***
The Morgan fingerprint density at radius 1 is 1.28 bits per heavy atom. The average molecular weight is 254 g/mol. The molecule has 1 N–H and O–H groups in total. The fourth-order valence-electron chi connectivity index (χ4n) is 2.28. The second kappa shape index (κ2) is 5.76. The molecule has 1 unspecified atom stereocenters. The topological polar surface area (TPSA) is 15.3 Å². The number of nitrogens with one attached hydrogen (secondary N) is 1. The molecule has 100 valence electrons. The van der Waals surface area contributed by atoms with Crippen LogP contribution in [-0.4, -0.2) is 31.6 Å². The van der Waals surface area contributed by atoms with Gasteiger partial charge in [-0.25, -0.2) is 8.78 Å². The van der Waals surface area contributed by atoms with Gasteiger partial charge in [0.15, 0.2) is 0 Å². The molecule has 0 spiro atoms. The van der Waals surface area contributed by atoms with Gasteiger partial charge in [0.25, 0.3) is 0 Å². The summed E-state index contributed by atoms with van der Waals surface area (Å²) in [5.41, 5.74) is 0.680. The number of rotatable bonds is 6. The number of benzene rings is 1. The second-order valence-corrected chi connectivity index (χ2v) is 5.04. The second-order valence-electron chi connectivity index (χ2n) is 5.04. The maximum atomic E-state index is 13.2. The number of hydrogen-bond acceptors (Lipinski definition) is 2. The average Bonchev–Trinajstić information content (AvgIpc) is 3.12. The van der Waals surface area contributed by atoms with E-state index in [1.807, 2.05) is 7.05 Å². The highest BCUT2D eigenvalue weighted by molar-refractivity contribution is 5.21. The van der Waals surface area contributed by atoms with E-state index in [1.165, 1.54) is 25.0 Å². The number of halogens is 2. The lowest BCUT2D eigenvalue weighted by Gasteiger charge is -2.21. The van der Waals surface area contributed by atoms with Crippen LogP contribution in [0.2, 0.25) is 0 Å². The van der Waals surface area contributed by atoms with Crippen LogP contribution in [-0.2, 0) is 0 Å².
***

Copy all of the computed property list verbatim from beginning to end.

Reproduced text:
The Morgan fingerprint density at radius 1 is 1.28 bits per heavy atom. The average molecular weight is 254 g/mol. The molecule has 1 N–H and O–H groups in total. The fourth-order valence-electron chi connectivity index (χ4n) is 2.28. The second kappa shape index (κ2) is 5.76. The molecule has 1 unspecified atom stereocenters. The topological polar surface area (TPSA) is 15.3 Å². The number of nitrogens with one attached hydrogen (secondary N) is 1. The molecule has 100 valence electrons. The van der Waals surface area contributed by atoms with Crippen LogP contribution in [-0.4, -0.2) is 31.6 Å². The van der Waals surface area contributed by atoms with Gasteiger partial charge in [-0.25, -0.2) is 8.78 Å². The van der Waals surface area contributed by atoms with Gasteiger partial charge in [0.15, 0.2) is 0 Å². The molecule has 0 spiro atoms. The van der Waals surface area contributed by atoms with Gasteiger partial charge in [0.25, 0.3) is 0 Å². The summed E-state index contributed by atoms with van der Waals surface area (Å²) in [5.41, 5.74) is 0.680. The number of rotatable bonds is 6. The number of benzene rings is 1. The second-order valence-corrected chi connectivity index (χ2v) is 5.04. The second-order valence-electron chi connectivity index (χ2n) is 5.04. The maximum atomic E-state index is 13.2. The number of hydrogen-bond acceptors (Lipinski definition) is 2. The average Bonchev–Trinajstić information content (AvgIpc) is 3.12. The van der Waals surface area contributed by atoms with E-state index in [1.807, 2.05) is 7.05 Å². The highest BCUT2D eigenvalue weighted by molar-refractivity contribution is 5.21. The van der Waals surface area contributed by atoms with E-state index in [1.165, 1.54) is 25.0 Å². The number of halogens is 2. The lowest BCUT2D eigenvalue weighted by Gasteiger charge is -2.21. The van der Waals surface area contributed by atoms with Crippen LogP contribution in [0.2, 0.25) is 0 Å². The van der Waals surface area contributed by atoms with Crippen LogP contribution in [-0.2, 0) is 0 Å².